But how can, say, a first-time founder with little to no technical knowledge decide which people they need in a team? The tendency is to go with anyone who covers as many skills as possible and expect them to handle all the project's needs. When, in fact, it's about finding the balance of expertise, which involves going beyond labels. You might get, for instance, a fabulous frontend developer who has had decent experience with databases and knows how to communicate efficiently with a backend person when the project needs it, and then implement changes in no time.

The easiest way to spot such a candidate at an interview is to ask them where they're most comfortable with their stack.

And an eloquent answer would be something like this comment I found on "I think that there is something to be said about having an overall focus, as I have a general preference towards backend development, but am also comfortable on many frontend technologies, and I've been drawing my focus more towards the frontend. My specialty? I'd have to say I'm a strong problem solver and that I'm always looking for the best tool to do the job."

What should founders know when a company claims it's fullstack?

As a founder, you're in optimizing mode for at least a few years until you generate revenue. So the tech guys you hire should understand much more than just a feature they're working on or the framework they're currently using. They should understand the purpose of your project and how their day-to-day work impacts it.

As one of our software engineers Călin told me, "I believe it's very important to think in systems. Your contribution to a codebase or your change to a process is always part of a bigger system. A piece of code you start writing today might later serve a greater role than you first imagined. But even if it doesn't, be responsible with it. Think before you write. A lot. Software development is always a shapeshifting environment. And the only way I found to tame it is to step back and look at the whole painting before adding your strokes."

In the same note, after doing my research for this article, it occured to me that maybe fullstack developers should be called project-first developers.

The project needs you to shift from a task on responsive design to one on server changes, all in a span of 2 hours? The project-first dev does that.

The project needs you to design a new checkout flow and then move on to implementing the architecture for it? The project-first dev does that.

And so on.

And even if they don't need to do this kind of task-shifting on a regular basis, the idea is they have a good enough understanding of software programming principles so that they can step in, pick up a task, and take the project further down the road. Project first, as I said.

Takeaway: whenever you talk to a freelance developer or software/product development agency that's labeled fullstack, what you should really understand is they give you people who are - first and foremost - real, well-rounded software engineers.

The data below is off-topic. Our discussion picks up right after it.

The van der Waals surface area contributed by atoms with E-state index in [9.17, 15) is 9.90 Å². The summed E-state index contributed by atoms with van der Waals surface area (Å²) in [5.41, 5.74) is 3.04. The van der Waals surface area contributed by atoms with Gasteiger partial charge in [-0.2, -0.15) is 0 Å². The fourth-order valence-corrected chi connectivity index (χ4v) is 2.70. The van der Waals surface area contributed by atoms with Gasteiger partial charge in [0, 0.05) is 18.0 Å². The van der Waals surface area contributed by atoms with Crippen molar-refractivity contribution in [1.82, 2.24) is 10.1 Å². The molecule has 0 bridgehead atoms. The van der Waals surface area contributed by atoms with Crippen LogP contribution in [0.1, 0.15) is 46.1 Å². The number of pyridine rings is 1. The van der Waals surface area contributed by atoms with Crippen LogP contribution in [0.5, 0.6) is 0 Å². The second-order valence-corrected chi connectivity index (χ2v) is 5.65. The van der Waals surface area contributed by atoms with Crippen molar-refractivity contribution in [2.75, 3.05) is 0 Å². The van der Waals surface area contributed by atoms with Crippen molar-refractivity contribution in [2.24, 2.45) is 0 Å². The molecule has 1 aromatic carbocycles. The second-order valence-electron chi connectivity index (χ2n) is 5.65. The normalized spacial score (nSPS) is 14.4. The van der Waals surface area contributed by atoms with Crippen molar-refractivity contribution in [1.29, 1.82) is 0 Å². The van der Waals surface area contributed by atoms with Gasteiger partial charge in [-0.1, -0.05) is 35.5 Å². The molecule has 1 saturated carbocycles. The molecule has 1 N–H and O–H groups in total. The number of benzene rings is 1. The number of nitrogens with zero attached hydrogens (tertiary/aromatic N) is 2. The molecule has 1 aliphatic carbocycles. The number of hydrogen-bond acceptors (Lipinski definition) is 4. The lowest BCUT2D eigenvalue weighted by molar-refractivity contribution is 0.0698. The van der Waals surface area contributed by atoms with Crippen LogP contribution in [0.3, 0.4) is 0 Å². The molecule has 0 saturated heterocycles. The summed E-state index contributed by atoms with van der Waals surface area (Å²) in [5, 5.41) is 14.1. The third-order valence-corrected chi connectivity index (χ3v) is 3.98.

This Is Why We Hire Fullstack Devs

As we speak, we're not 100% fullstack. What we are is a former outsourcing agency that's transitioning to a product development one. For this, we mostly hire fullstack-minded people - not to cut down on costs but to build efficient teams where people can work seamlessly and speak the same language (Software Development), no matter what background they come from.

As our CTO Cosmin Harangus puts it,

"At Around25 the term Fullstack has many implications. From a developer who is as proficient on frontend as he is on backend to a content writer who is featured in a developer newsletter and that occasionally codes changes to our website, to a CEO who does business development all day but can still test an app he cares about better than most devs I've met.

We value that because they have no limitation in what they want to learn and their curiosity pushes them to improve every single day, whether they know it or not. If you are building a startup or even a company culture you want those kind of people because they will constantly challenge you, your team and your product to do and be better than what you were a moment ago.

Just having learned multiple stacks (front + backend for example) is not enough to truly be part of this group without the mindset to push your own limits and illustrate that in everything you do."

Bottom line: fullstack is a mindset, not a label. Look beyond a promising job title and check a developer's logic and understanding of basic principles. I hope I managed to shed a bit more light into what fullstack means. And if I haven't, please let me know in the comments section below 🙂or with an email here.

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by Ioana Budai

  • Cluj-Napoca